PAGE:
Unfortunately, many statistical texts provide minimal instruction on the utilization of simple data transformations for the purpose of improving the normality of variables, and coverage of the use of other transformations or for uses other than improving normality is almost non-existent.  While seasoned statisticians or mathematicians might intuitively understand what is discussed in this paper, many social scientists might not be aware of some of these issues. 

The first recommendation from this paper is that researchers always examine and understand their data prior to performing those long-awaited analyses.  To do less is to slight your data, and potentially draw incorrect conclusions. 

The second recommendation is to know the requirements of the data analysis technique to be used.  As Zimmerman (e.g., 1995, 1998) and others have pointed out, even non-parametric analyses, which are generally thought to be “assumption-free” can benefit from examination of the data. 

The third recommendation is to utilize data transformations with care—and never unless there is a clear reason.  Data transformations can alter the fundamental nature of the data, such as changing the measurement scale from interval or ratio to ordinal, and creating curvilinear relationships, complicating interpretation.  As discussed above, there are many valid reasons for utilizing data transformations, including improvement of normality, variance stabilization, conversion of scales to interval measurement (for more on this, see the introductory chapters of Bond and Fox (2001), particularly pages 17-19). 

The fourth recommendation is that, if transformations are to be utilized, researchers should ensure that they anchor the variable at a place where the transformation will have the optimal effect (in the case of these three, I argue that anchor point should be 1.0). 

Beyond that, there are many other issues that researchers need to familiarize themselves with.  In particular, there are several peculiar types of variables that benefit from attention.  For example, proportion and percentage variables (e.g., percent of students in a school passing end-of-grade tests) and count variables of the type I presented above (number of events happening) tend to violate several assumptions of analyses and produce highly-skewed distributions.  While beyond the scope of this paper, these types of variables are becoming increasingly common in education and the social sciences, and need to be dealt with appropriately. The reader interested in these issues should refer to sources such as Bartlett (1947) or Zubin (1935), or other, more modern sources that deal with these issues, such as Hopkins (2002, available at http://www.sportsci.org/resource/stats/index.html). In brief, when using count variables researchers should use the square root of the counts in the analyses, which takes care of count data issues in most cases.  Proportions require an arcsine-root transformation.  In order to apply this transformation, values must be between 0 and 1.  A square root of the values is taken, and the inverse sine (arcsine) of that number is the resulting value.  However, in order to use this variable in an analysis, each observation must be weighted by the number in the denominator of the proportion.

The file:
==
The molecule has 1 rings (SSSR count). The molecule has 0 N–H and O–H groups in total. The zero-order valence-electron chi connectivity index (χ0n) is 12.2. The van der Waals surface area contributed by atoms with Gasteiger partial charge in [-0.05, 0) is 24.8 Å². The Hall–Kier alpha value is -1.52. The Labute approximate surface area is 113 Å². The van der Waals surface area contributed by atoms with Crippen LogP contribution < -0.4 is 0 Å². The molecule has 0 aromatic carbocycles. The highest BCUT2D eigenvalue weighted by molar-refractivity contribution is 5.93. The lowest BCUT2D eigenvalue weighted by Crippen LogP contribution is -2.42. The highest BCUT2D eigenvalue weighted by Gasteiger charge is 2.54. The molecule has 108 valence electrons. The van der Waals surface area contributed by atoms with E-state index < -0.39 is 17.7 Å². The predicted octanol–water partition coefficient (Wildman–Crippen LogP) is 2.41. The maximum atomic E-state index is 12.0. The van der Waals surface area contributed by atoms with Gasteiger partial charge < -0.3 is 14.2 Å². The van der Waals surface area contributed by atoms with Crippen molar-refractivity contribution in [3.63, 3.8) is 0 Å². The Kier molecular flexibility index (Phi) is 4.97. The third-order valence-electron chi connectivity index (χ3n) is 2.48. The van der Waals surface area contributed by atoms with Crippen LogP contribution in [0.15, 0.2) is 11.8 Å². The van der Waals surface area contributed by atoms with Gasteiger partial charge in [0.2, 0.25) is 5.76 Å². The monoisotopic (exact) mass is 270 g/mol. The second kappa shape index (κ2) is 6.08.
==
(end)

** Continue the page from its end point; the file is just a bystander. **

References

Baker, G. A. (1934).  Transformation of non-normal frequency distributions into normal distributions.  Annals of Mathematical Statistics, 5, 113-123.

Bond, T. G., & Fox, C. M. (2001).  Applying the Rasch Model:  Fundamental Measurement in the Human Sciences.  Mahwah, NJ:  Lawrence Erlbaum. 

Bartlett, M. S., (1947).  The use of transformation.  Biometric Bulletin, 3, 39-52.

Cleveland, W. S. (1984).  Graphical methods for data presentation:  Full scale breaks, dot charts, and multibased logging. The American Statistician, 38(4),  270-280.

Cohen, J., & Cohen, P. (1983).  Applied multiple regression/correlation analysis for the behavioral sciences.  Hillsdale, NJ: Lawrence Erlbaum Associates, Inc.

Finney, D. J. (1948).  Transformation of frequency distributions.  Nature, London, 162, 898

Goodman, L. A. (1954). Kolmogorov-Smirnov tests for psychological research.  Psychological-Bulletin, 51, 160-168 Hopkins, W. G. (2002). A new view of statistics.  Available online at http://www.sportsci.org/resource/stats/index.html.

Lilliefors, H. W. (1968).  On the Kolmogorov-Smirnov test for normality with mean and variance unknown. Journal of the American Statistical Association, 62, 399-402

Judd, C. M., & McClelland, G.H. (1989).  Data analysis:  A model-comparison approach.  San Diego, CA:  Harcourt Brace Jovanovich.  

Orr, J. M., Sackett, P. R., & DuBois, C. L. Z. (1991).  Outlier detection and treatment in I/O psychology:  A survey of researcher beliefs and an empirical illustration.  Personnel Psychology, 44,  473- 486.

Pedhazur, E. J. (1997).  Multiple regression in behavioral research.  Harcourt Brace: Orlando, FL.

Rosenthal, R. (1968).  An application of the Kolmogorov-Smirnov test for normality with estimated  mean and variance. Psychological-Reports, 22, 570.

Tabachnick, B. G., & Fidell, L. S. (2001).  Using Multivariate Statistics.  New York: Harper Collins.

Wilcox, R. R. (1997). Some practical reasons for reconsidering the Kolmogorov-Smirnov test. British Journal of Mathematical and Statistical Psychology, 50(1), 9-20 Zimmerman, D. W. (1995).  Increasing the power of nonparametric tests by detecting and downweighting outliers.  Journal of Experimental Education, 64,  71-78.

Zimmerman, D. W. (1998).  Invalidation of parametric and nonparametric statistical tests by concurrent violation of two assumptions.  Journal of Experimental Education, 67, 55-68.

Zubin, J. (1935). Note on a transformation function for proportions and percentages. Journal of Applied Psychology, 19, 213-220.

 

Author Notes

The author would like to express his gratitude to his former students at the University of Oklahoma for providing him with the impetus to write this paper. 

Contact information:

Jason Osborne
ERLCE,
North Carolina State University,
Campus Box 7801
520 Poe Hall
Raleigh, NC 27695-7801

Email: jason_osborne@ncsu.edu

Descriptors: Statistical Distributions; Data Analysis; Nonnormal Distributions; *Parametric Analysis; Skew Curves; Normal Curve